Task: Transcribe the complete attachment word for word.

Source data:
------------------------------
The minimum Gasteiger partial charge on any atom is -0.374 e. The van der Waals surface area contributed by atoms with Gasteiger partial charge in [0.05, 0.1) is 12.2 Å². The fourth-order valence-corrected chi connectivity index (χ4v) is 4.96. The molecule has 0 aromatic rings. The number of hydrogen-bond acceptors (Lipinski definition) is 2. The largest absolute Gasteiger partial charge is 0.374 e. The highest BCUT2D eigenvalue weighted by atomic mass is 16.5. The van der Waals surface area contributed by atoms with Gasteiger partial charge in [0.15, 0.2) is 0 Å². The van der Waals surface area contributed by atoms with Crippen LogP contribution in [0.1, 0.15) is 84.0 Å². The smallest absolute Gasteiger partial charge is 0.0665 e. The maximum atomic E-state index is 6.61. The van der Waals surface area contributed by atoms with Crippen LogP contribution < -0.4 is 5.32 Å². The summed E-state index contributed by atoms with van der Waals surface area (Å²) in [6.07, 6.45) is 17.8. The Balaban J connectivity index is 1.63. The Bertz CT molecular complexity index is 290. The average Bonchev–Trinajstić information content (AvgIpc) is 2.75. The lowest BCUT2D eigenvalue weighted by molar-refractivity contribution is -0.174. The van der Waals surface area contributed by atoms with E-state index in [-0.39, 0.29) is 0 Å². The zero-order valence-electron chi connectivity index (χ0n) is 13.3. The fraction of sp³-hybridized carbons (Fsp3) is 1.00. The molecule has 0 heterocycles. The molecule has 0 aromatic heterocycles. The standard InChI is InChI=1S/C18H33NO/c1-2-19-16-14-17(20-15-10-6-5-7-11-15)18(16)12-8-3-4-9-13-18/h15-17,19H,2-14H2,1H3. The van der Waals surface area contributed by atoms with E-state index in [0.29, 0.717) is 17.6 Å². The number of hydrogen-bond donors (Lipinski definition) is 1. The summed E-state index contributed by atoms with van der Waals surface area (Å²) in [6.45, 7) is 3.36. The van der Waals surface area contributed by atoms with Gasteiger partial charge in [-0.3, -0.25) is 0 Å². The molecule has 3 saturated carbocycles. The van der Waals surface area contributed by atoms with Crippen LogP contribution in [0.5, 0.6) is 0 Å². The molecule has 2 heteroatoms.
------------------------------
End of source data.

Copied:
The minimum Gasteiger partial charge on any atom is -0.374 e. The van der Waals surface area contributed by atoms with Gasteiger partial charge in [0.05, 0.1) is 12.2 Å². The fourth-order valence-corrected chi connectivity index (χ4v) is 4.96. The molecule has 0 aromatic rings. The number of hydrogen-bond acceptors (Lipinski definition) is 2. The largest absolute Gasteiger partial charge is 0.374 e. The highest BCUT2D eigenvalue weighted by atomic mass is 16.5. The van der Waals surface area contributed by atoms with Gasteiger partial charge in [0.15, 0.2) is 0 Å². The van der Waals surface area contributed by atoms with Crippen LogP contribution in [0.1, 0.15) is 84.0 Å². The smallest absolute Gasteiger partial charge is 0.0665 e. The maximum atomic E-state index is 6.61. The van der Waals surface area contributed by atoms with Crippen LogP contribution < -0.4 is 5.32 Å². The summed E-state index contributed by atoms with van der Waals surface area (Å²) in [6.07, 6.45) is 17.8. The Balaban J connectivity index is 1.63. The Bertz CT molecular complexity index is 290. The average Bonchev–Trinajstić information content (AvgIpc) is 2.75. The lowest BCUT2D eigenvalue weighted by molar-refractivity contribution is -0.174. The van der Waals surface area contributed by atoms with E-state index in [-0.39, 0.29) is 0 Å². The zero-order valence-electron chi connectivity index (χ0n) is 13.3. The fraction of sp³-hybridized carbons (Fsp3) is 1.00. The molecule has 0 heterocycles. The molecule has 0 aromatic heterocycles. The standard InChI is InChI=1S/C18H33NO/c1-2-19-16-14-17(20-15-10-6-5-7-11-15)18(16)12-8-3-4-9-13-18/h15-17,19H,2-14H2,1H3. The van der Waals surface area contributed by atoms with E-state index in [0.29, 0.717) is 17.6 Å². The number of hydrogen-bond donors (Lipinski definition) is 1. The summed E-state index contributed by atoms with van der Waals surface area (Å²) in [6.45, 7) is 3.36. The van der Waals surface area contributed by atoms with Gasteiger partial charge in [-0.3, -0.25) is 0 Å². The molecule has 3 saturated carbocycles. The van der Waals surface area contributed by atoms with Crippen LogP contribution in [0.5, 0.6) is 0 Å². The molecule has 2 heteroatoms.